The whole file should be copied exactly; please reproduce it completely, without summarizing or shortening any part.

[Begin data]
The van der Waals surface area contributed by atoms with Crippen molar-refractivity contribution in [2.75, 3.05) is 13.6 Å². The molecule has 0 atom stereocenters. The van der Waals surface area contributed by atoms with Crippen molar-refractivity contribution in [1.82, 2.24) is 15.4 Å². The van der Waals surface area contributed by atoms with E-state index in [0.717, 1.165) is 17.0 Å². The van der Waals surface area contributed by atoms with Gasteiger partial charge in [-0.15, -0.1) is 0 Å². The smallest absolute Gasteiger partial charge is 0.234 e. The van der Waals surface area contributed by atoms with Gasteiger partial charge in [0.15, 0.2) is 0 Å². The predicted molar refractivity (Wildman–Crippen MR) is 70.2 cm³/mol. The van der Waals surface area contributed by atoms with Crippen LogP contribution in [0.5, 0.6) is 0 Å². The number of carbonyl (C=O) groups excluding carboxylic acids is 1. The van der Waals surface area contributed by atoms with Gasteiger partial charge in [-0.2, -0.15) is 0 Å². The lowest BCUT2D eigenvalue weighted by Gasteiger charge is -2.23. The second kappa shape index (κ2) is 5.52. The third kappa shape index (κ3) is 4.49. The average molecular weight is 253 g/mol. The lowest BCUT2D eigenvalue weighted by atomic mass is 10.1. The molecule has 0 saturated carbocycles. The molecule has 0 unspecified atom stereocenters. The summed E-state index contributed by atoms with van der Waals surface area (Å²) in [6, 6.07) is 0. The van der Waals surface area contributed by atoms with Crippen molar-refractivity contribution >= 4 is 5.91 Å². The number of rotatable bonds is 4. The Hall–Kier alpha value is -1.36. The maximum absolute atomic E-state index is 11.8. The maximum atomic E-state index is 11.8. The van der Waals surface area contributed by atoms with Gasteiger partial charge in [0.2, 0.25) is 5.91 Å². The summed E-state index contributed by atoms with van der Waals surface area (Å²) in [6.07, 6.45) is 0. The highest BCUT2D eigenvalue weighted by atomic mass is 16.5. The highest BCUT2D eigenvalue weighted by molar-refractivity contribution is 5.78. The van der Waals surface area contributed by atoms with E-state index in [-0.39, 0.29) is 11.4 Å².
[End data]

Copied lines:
The van der Waals surface area contributed by atoms with Crippen molar-refractivity contribution in [2.75, 3.05) is 13.6 Å². The molecule has 0 atom stereocenters. The van der Waals surface area contributed by atoms with Crippen molar-refractivity contribution in [1.82, 2.24) is 15.4 Å². The van der Waals surface area contributed by atoms with E-state index in [0.717, 1.165) is 17.0 Å². The van der Waals surface area contributed by atoms with Gasteiger partial charge in [-0.15, -0.1) is 0 Å². The smallest absolute Gasteiger partial charge is 0.234 e. The van der Waals surface area contributed by atoms with Gasteiger partial charge in [0.15, 0.2) is 0 Å². The predicted molar refractivity (Wildman–Crippen MR) is 70.2 cm³/mol. The van der Waals surface area contributed by atoms with Crippen LogP contribution in [0.5, 0.6) is 0 Å². The number of carbonyl (C=O) groups excluding carboxylic acids is 1. The van der Waals surface area contributed by atoms with Gasteiger partial charge in [-0.2, -0.15) is 0 Å². The lowest BCUT2D eigenvalue weighted by Gasteiger charge is -2.23. The second kappa shape index (κ2) is 5.52. The third kappa shape index (κ3) is 4.49. The average molecular weight is 253 g/mol. The lowest BCUT2D eigenvalue weighted by atomic mass is 10.1. The molecule has 0 saturated carbocycles. The molecule has 0 unspecified atom stereocenters. The summed E-state index contributed by atoms with van der Waals surface area (Å²) in [6, 6.07) is 0. The van der Waals surface area contributed by atoms with Crippen molar-refractivity contribution >= 4 is 5.91 Å². The number of rotatable bonds is 4. The Hall–Kier alpha value is -1.36. The maximum absolute atomic E-state index is 11.8. The maximum atomic E-state index is 11.8. The van der Waals surface area contributed by atoms with Gasteiger partial charge in [0.2, 0.25) is 5.91 Å². The summed E-state index contributed by atoms with van der Waals surface area (Å²) in [6.07, 6.45) is 0. The highest BCUT2D eigenvalue weighted by atomic mass is 16.5. The highest BCUT2D eigenvalue weighted by molar-refractivity contribution is 5.78. The van der Waals surface area contributed by atoms with E-state index in [-0.39, 0.29) is 11.4 Å².